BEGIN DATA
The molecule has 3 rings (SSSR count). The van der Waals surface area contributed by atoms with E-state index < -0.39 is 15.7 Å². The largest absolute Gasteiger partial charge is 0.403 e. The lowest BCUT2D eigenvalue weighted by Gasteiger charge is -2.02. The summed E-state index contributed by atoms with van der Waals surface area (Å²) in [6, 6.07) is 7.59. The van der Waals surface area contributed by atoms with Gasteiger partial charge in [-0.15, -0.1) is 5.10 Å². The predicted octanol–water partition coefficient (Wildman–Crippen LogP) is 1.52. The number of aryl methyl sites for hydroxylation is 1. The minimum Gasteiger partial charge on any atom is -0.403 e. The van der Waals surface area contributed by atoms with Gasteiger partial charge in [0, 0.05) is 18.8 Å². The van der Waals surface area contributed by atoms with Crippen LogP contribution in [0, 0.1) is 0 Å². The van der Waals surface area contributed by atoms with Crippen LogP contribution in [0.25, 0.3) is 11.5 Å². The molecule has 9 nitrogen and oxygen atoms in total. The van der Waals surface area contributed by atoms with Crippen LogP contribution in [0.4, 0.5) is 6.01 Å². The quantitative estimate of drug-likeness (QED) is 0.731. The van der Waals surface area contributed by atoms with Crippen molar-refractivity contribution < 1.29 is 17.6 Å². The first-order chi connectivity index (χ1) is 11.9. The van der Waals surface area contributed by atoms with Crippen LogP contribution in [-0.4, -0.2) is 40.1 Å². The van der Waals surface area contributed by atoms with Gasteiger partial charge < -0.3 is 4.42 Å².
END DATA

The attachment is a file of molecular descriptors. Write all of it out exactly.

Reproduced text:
The molecule has 3 rings (SSSR count). The van der Waals surface area contributed by atoms with E-state index < -0.39 is 15.7 Å². The largest absolute Gasteiger partial charge is 0.403 e. The lowest BCUT2D eigenvalue weighted by Gasteiger charge is -2.02. The summed E-state index contributed by atoms with van der Waals surface area (Å²) in [6, 6.07) is 7.59. The van der Waals surface area contributed by atoms with Gasteiger partial charge in [-0.15, -0.1) is 5.10 Å². The predicted octanol–water partition coefficient (Wildman–Crippen LogP) is 1.52. The number of aryl methyl sites for hydroxylation is 1. The minimum Gasteiger partial charge on any atom is -0.403 e. The van der Waals surface area contributed by atoms with Gasteiger partial charge in [0, 0.05) is 18.8 Å². The van der Waals surface area contributed by atoms with Crippen LogP contribution in [0, 0.1) is 0 Å². The van der Waals surface area contributed by atoms with Crippen LogP contribution in [0.25, 0.3) is 11.5 Å². The molecule has 9 nitrogen and oxygen atoms in total. The van der Waals surface area contributed by atoms with Crippen LogP contribution in [0.4, 0.5) is 6.01 Å². The quantitative estimate of drug-likeness (QED) is 0.731. The van der Waals surface area contributed by atoms with Crippen molar-refractivity contribution < 1.29 is 17.6 Å². The first-order chi connectivity index (χ1) is 11.9. The van der Waals surface area contributed by atoms with Crippen LogP contribution in [-0.4, -0.2) is 40.1 Å². The van der Waals surface area contributed by atoms with Gasteiger partial charge < -0.3 is 4.42 Å².